Posted in Exercises, General, writing

Mid-NaNo Struggles

Confession time: I haven’t worked on my NaNoWriMo projects for the last three or four days. Despite how excited I was for NaNo this year, a lot of the excitement wore off relatively quickly.

For one, my schedule in real life is packed, and very little of it can be ignored until later. For another, I’ve run into a problem where I have so many new ideas I want to work on and get started during NaNo that I’m struggling to stay focused on any one at a time.

Neither of those are insurmountable by themselves. I’ve noted before that I can write quickly, so I’m in no way concerned about ‘winning’ NaNo even with less time to dedicate to it than I usually have. As for the projects, the hardest part seems to be picking and choosing a project to stay focused on–which is again, where being able to write fast comes in hand. An hour or two might give me enough material that when I lose focus I can re-orientate myself with a quick skim.

That however, is addressing both sides of the struggle by themselves. Combined, it gets a little more complicated. I don’t always have an hour or two to get words down, and when I do, it’s also balancing things like writing a post or putting together an image for a short story. That might mean I only have a few minutes left in any dedicated hour to try and get something written, which might not be enough.

I knew going into this month that I was going to be a Rebel this year. While this should be all-new material, I opted not to work on a singular novel. I’d aimed instead to complete four novellas and perhaps some longer short stories. To that end, I’ve done one novella and two stories under 10k each. Getting started and finding a groove for brand new ideas is difficult.

Which is why for the last couple of days, I’ve been taking a new look at all the ideas I had jotted down to work on this month. Some of them are spin-offs from other short stories, which spun into larger works. Several of them are connected through worldbuilding and setting elements.

Knowing that part of the problem I’m having is based on lack of inspiration because I’m trying to get new ideas down to help flesh them out, tacking the dual problem of ‘not enough time’ and ‘too many new ideas’ means taking out one side of the equation. As I said above, by themselves, they’re not hard to solve. An hour or two’s worth of material adds up (for me) to be around three thousand words.

Which, means on stories that are connected through worldbuilding and character spin-offs, I probably have more than just three thousand.

These are still new ideas, but by choosing to focus on ideas that already have all the groundwork laid out like characters and setting, I’m hoping the last half of the month turns out to be a little more productive.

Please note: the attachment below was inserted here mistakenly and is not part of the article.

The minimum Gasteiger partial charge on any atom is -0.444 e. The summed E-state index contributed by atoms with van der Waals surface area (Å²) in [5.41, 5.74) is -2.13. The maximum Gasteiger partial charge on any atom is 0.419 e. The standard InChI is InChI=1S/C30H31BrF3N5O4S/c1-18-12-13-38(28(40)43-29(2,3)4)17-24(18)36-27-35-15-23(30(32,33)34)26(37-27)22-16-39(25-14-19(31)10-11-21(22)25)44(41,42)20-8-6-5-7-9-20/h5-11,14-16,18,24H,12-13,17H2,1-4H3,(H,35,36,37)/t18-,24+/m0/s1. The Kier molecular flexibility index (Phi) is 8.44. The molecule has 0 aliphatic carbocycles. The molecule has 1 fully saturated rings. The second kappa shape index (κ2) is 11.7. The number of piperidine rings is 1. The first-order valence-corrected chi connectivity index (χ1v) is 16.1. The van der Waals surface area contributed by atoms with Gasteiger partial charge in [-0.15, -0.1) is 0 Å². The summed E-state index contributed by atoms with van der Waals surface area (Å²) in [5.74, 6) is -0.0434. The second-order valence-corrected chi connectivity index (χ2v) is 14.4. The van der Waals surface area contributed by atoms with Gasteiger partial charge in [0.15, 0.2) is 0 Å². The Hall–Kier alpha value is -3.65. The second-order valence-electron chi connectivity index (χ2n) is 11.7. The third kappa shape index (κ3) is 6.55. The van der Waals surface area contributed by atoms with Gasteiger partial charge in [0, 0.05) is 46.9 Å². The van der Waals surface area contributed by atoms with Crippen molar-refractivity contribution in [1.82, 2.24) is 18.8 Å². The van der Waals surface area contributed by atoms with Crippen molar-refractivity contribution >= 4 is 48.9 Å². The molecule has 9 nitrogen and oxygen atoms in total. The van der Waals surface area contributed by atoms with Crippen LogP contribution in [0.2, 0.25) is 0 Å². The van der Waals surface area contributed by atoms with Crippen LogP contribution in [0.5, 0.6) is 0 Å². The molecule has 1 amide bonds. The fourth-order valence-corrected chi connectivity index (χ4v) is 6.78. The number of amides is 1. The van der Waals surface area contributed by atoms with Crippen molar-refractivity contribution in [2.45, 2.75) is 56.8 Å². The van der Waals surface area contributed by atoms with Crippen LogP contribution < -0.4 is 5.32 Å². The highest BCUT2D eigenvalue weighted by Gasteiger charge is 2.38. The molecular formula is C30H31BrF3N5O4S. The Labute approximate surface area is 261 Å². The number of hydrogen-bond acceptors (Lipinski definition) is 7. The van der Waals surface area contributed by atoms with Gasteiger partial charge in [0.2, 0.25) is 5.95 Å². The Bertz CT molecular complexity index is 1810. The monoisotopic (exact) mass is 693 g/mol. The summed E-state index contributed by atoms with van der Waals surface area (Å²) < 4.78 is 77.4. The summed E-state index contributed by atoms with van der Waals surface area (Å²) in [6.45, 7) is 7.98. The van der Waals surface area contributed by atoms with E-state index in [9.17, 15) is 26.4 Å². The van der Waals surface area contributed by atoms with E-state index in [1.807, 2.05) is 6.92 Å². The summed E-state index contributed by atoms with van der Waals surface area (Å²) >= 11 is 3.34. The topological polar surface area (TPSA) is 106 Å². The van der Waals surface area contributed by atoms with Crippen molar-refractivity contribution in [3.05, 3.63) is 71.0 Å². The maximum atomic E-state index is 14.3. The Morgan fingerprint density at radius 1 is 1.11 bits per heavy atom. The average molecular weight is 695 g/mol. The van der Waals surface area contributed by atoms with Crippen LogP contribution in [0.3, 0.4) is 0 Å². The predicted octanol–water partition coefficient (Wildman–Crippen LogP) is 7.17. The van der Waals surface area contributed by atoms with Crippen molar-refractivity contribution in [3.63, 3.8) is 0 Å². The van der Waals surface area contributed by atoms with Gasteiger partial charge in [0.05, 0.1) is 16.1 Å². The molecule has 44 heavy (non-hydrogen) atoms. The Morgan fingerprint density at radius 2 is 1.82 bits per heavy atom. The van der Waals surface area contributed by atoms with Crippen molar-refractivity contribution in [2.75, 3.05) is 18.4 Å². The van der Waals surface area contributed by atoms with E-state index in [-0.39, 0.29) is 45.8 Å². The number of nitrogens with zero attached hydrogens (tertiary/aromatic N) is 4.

How are you handling your NaNo struggles?

Posted in blogging, General

On Being Overwhelmed

Normally I like to set one project a month to focus on, for a couple of reasons. One, I’m not as likely to get distracted by a million other projects I want to work on. Two, it makes it easier to break down huge tasks into smaller ones. In a perfect situation, that means I’m not juggling a multide of things to do.

Life being what it is however, that’s not always the case. For this month, I’m not only juggling my main project, but also a new job, and trying to put together some semblance of a plan for what I’m doing with Crimson and Gold. Faced with the first round of edits on my current project, wanting to start NaNoPrep and figuring out what I need to do for a launch, it feels like there’s not enough hours in the day.

When facing a seemingly insurmountable task–or tasks, as the case very well is–often it helps to take a step back. Some of that overwhelming feeling comes from picking up more things and forgetting not everything has to be done right now. Often it helps to figure out which tasks can be done later. In this case, that happens to be my NaNoPrep.

Another part of that is also to break the large tasks down into smaller tasks. For my first round of edits, that means breaking it down into doing a plot overview and an outline so I can fix a couple of larger plotholes. For sorting out Crimson and Gold, that means taking a day or two and coming up with a plan so I can check things off as they get done. After all, I’m at least a few months away from publishing that, which means plenty of time to organize myself so I’m not swamped by huge amounts of work.

What do you do when you’re overwhelmed?

Posted in General, writing

On Shifting Mindset

Not every part of the creative process is enjoyable. It’s certainly a lot more entertaining to daydream about the six-figure deal you’ll get, or the contract for an original show you sign with Netflix than it is to go back through your manuscript for the hundredth time trying to hunt down out of place commas or lurking filler words. While those tasks may not be enjoyable, they are necessary. Thankfully, there’s something to be said about having the right attitude to approach something.

How you think about something can have a vast impact on how you feel about it. Rather than focusing on how much you dislike doing a particular part of editing, think of how easy it is to get done. Alternately, remind yourself how much it’s going to improve your writing and your story. By shifting your thoughts from the negative ‘dislike’ of the task at hand and onto the postive aspects of it, you’re also shifting your feelings. This won’t mean you necessarily enjoy searching for every instance of ‘that’ or sprucing up your descriptions, but it will make it less of a chore.

Another way you help change your view on something is to adjust your enviroment accordingly. These don’t need to be huge changes either. If you can work with music on, try putting on tracks that are upbeat and exciting. Music has been shown to affect your mood, so having something that cheers you up and energizes you can help make a daunting or tedious task go a little easier. If you find sound distracting or need to work on your focus, try a scent such as lavender or lemon to help calm and focus your thoughts. This might make distractions less tempting and help you ward off procrastination.